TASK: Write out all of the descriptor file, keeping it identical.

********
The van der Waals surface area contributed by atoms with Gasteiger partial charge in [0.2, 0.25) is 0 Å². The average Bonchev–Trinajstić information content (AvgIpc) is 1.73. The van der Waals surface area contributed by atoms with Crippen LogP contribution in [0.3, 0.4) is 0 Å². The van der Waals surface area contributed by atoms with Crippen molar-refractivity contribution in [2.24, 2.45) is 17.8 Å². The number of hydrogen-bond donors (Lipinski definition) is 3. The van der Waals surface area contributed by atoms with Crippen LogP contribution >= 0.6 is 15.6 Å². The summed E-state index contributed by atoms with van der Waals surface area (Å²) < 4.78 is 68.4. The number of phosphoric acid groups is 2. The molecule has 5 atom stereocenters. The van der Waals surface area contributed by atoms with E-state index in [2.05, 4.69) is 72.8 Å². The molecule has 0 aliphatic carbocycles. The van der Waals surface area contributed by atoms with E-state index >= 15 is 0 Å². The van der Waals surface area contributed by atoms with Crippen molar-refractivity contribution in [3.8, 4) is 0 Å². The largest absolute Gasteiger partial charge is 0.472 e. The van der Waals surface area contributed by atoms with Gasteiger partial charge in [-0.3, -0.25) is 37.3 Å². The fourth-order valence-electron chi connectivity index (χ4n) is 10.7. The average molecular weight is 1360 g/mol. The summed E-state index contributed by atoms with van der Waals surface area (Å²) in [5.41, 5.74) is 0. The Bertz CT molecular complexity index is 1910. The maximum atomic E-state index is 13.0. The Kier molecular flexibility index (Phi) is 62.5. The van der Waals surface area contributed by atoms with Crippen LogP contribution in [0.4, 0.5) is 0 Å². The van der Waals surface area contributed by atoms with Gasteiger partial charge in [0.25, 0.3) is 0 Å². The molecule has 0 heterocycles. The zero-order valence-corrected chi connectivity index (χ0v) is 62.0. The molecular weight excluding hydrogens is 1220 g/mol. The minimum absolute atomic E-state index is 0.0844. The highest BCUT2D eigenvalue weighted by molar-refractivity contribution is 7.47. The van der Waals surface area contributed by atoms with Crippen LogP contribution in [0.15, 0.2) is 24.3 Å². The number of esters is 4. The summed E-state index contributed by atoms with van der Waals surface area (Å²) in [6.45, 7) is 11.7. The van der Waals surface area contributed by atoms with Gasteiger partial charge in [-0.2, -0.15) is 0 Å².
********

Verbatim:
The van der Waals surface area contributed by atoms with Gasteiger partial charge in [0.2, 0.25) is 0 Å². The average Bonchev–Trinajstić information content (AvgIpc) is 1.73. The van der Waals surface area contributed by atoms with Crippen LogP contribution in [0.3, 0.4) is 0 Å². The van der Waals surface area contributed by atoms with Crippen molar-refractivity contribution in [2.24, 2.45) is 17.8 Å². The number of hydrogen-bond donors (Lipinski definition) is 3. The van der Waals surface area contributed by atoms with Crippen LogP contribution >= 0.6 is 15.6 Å². The summed E-state index contributed by atoms with van der Waals surface area (Å²) < 4.78 is 68.4. The number of phosphoric acid groups is 2. The molecule has 5 atom stereocenters. The van der Waals surface area contributed by atoms with E-state index in [2.05, 4.69) is 72.8 Å². The molecule has 0 aliphatic carbocycles. The van der Waals surface area contributed by atoms with E-state index >= 15 is 0 Å². The van der Waals surface area contributed by atoms with Crippen molar-refractivity contribution in [3.8, 4) is 0 Å². The largest absolute Gasteiger partial charge is 0.472 e. The van der Waals surface area contributed by atoms with Gasteiger partial charge in [-0.3, -0.25) is 37.3 Å². The fourth-order valence-electron chi connectivity index (χ4n) is 10.7. The average molecular weight is 1360 g/mol. The summed E-state index contributed by atoms with van der Waals surface area (Å²) in [5.41, 5.74) is 0. The Bertz CT molecular complexity index is 1910. The maximum atomic E-state index is 13.0. The Kier molecular flexibility index (Phi) is 62.5. The van der Waals surface area contributed by atoms with Crippen LogP contribution in [0.4, 0.5) is 0 Å². The van der Waals surface area contributed by atoms with Gasteiger partial charge in [0.25, 0.3) is 0 Å². The molecule has 0 heterocycles. The zero-order valence-corrected chi connectivity index (χ0v) is 62.0. The molecular weight excluding hydrogens is 1220 g/mol. The minimum absolute atomic E-state index is 0.0844. The highest BCUT2D eigenvalue weighted by molar-refractivity contribution is 7.47. The van der Waals surface area contributed by atoms with Crippen LogP contribution in [0.15, 0.2) is 24.3 Å². The number of esters is 4. The summed E-state index contributed by atoms with van der Waals surface area (Å²) in [6.45, 7) is 11.7. The van der Waals surface area contributed by atoms with Gasteiger partial charge in [-0.2, -0.15) is 0 Å².